Let’s look at how politics work in Washington briefly and why this mid-term was so important. When a proposal for a law is introduced, it first goes to the House. If approved, then it goes to the Senate. If the green light is given, the president can sign or veto the bill. The Democrats managed to regain the majority of the House but lost out on the chance to claim the Senate, while the Republicans extended its majority by three more seats. While in theory, the House can stop every bill that Trump introduces, while at the same carry out investigations into his corruptive schemes he had with Russia in 2016 and other issues, this “split” in Washington is in fact a victory, for Trump and his Republicans. In other words, the Democrats lost the mid-terms.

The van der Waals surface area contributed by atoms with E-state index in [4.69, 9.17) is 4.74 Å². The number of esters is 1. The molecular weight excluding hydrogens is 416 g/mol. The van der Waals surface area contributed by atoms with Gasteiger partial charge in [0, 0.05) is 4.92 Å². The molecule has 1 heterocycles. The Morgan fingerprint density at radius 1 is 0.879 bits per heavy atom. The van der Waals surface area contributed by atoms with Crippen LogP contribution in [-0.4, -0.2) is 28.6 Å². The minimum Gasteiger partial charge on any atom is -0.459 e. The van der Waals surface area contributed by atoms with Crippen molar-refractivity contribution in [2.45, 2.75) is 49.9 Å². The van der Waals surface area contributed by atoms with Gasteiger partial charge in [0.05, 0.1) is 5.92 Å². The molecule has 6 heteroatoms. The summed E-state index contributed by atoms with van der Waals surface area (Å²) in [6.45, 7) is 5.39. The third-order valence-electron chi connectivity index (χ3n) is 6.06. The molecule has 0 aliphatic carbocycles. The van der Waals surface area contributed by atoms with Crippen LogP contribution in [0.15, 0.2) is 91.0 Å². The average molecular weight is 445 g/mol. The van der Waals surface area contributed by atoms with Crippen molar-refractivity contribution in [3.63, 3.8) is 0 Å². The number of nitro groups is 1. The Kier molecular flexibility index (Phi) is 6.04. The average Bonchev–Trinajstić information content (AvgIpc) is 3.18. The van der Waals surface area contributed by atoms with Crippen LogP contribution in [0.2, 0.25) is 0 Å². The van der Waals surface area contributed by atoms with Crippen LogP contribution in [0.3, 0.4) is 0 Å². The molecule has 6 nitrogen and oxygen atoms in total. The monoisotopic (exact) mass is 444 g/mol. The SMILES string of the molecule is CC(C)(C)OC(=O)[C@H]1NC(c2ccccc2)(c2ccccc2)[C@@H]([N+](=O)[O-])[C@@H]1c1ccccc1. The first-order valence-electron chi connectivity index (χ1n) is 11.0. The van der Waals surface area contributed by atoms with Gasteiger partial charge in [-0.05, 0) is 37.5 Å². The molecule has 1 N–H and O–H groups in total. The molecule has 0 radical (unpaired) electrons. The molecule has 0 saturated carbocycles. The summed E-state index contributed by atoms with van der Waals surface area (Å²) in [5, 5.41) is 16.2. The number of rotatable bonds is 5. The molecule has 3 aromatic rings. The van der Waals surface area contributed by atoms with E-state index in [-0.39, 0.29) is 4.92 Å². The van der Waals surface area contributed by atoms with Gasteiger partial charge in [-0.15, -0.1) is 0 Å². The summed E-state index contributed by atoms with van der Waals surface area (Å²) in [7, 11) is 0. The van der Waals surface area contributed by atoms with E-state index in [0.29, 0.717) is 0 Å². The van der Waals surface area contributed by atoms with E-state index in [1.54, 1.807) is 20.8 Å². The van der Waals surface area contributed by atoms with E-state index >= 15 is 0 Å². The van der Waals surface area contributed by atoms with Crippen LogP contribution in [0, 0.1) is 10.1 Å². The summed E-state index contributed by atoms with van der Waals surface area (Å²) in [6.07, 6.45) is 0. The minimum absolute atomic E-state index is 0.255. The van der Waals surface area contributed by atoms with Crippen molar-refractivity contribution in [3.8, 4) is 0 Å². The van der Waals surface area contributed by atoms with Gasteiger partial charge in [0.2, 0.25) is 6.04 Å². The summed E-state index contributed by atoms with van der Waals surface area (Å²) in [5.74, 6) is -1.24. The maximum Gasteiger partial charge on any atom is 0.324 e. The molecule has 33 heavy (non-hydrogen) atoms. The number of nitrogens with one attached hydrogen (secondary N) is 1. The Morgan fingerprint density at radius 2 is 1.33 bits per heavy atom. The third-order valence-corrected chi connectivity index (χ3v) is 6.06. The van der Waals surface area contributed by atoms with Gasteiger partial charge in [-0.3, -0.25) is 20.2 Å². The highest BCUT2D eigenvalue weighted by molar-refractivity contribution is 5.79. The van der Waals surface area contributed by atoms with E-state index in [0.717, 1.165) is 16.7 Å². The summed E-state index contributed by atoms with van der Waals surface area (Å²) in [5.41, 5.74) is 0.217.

The fact that the blue-wave never amounted to anything means that Trump can still control the way America is run as is. He has a stronger majority in the Senate, which can enable him to appoint people to special posts, like the Supreme Court, to his own liking. He has circumvented laws and other legal processes in order to shove his agenda down the throats of his opponents, especially including his executive orders, which he has carried out at least 100 times since having taken office in January 2017. He already has the backing of the conservative majority in the Supreme Court, thanks to his nominations of Neil Gorsuch and Brett Kavanaugh, with a third one surely to happen before his term is done, should either Ruth Bader Ginsburg or Clarence Thomas or both be unable to continue. He has the support of Vladimir Putin and Kim Il Jung, two adversaries who would like to see the western democracy annihilated.  Then there is the American people- mostly white Christians coming from rural settings with little educational experience or even a sense of cultural tolerance- the likes of Homer Simpson, whom Trump is still getting a solid backing versus the city-slickers and coastal areas folks who are used to the luxuries of multicultural diversity, public transport and global awareness, which has resulted in a division of the country into two America’s- a division which has never been seen before in our time.